Busy is different than I expected. Rather than telling us how to keep up, it advises us that we can't: "We have to accept that we will never be in control again; there are too many demands on our time." It's better to accept "once and for all that you will never, ever be in control again, and that not being in control is okay."

How should we respond, then? Busy suggests that we focus on three approaches:

  • mastery — accepting that we won't get it all done, and focusing instead on what we want to get done
  • differentiation — switching from getting things done to making an impact, and knowing our unique callings
  • engagement — focusing on depth rather than breadth

There's little in this book that I haven't read before. For some reason, though, more of the message got through to me this time. I'm someone who tries to get it all done, and Busy helped me see that this is a foolish and impossible goal.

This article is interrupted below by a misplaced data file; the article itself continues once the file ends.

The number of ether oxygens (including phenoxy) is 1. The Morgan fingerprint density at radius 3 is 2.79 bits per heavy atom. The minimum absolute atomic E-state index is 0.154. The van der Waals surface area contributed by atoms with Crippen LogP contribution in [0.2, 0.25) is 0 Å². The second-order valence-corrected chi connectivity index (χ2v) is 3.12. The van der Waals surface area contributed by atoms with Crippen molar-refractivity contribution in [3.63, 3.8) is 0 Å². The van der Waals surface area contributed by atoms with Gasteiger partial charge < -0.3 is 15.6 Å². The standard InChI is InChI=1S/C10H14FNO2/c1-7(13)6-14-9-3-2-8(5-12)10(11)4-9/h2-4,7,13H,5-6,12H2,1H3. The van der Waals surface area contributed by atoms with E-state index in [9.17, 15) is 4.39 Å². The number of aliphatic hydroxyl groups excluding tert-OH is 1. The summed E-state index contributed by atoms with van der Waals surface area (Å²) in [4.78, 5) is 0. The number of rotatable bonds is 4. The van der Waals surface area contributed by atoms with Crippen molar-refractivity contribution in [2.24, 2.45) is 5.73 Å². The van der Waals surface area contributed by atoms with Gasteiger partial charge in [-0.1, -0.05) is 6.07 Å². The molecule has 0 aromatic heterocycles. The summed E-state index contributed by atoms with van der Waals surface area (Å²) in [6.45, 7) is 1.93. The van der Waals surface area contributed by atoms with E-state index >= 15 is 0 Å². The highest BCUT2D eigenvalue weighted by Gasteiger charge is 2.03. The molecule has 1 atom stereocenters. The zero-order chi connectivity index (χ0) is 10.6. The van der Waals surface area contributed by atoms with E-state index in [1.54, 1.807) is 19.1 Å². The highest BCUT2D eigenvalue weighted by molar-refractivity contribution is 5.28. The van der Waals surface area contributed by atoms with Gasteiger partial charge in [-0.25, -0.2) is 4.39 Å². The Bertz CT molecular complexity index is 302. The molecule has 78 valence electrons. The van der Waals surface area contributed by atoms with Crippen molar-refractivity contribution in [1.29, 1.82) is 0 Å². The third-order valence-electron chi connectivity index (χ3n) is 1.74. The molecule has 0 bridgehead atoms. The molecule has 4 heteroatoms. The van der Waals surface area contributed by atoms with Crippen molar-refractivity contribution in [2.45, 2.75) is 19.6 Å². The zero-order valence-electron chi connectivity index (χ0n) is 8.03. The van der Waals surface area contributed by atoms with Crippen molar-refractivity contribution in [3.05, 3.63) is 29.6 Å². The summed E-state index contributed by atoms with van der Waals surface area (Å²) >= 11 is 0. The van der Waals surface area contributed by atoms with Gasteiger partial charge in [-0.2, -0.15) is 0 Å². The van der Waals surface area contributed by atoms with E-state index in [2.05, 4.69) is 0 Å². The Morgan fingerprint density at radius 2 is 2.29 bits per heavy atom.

After reading Busy, I took some notes to apply its lessons:

  1. Stop trying to stay on top of it all. It's an impossible goal. Get sloppy.
  2. Plan around outputs (what's most important to do) rather than inputs (responding to emails and incoming demands).
  3. Limit inputs.
  4. Do what you're doing in a more playful, mischievous way.
  5. Stop doing things that are not core to your strategy.
  6. Start each day with the big things.
  7. Be brutally clear about who you are and what you're about.
  8. Be clear about the problem that you're trying to solve.
  9. Use big chunks to get important work done.
  10. Don't try to fill dead time.

I know you're busy. If you're looking for permission to stop trying to keep up, and to focus instead on what really matters, you may find this book helpful too.

More from Amazon.com | TonyCrabbe.com

Four Post-Vacation Reflections

One of the most revealing moments is the drive home from a vacation. I find that when I'm away for a couple of weeks, I become more aware of how I'm really doing. Problems that I've ignored bubble to the surface. Apprehension and hope flood the soul as I return closer to home.

I just returned from vacation last week. As we drove home from Montreal to Toronto, I had the opportunity to reflect. Here are four things I observed.

I am blessed to be a church planter.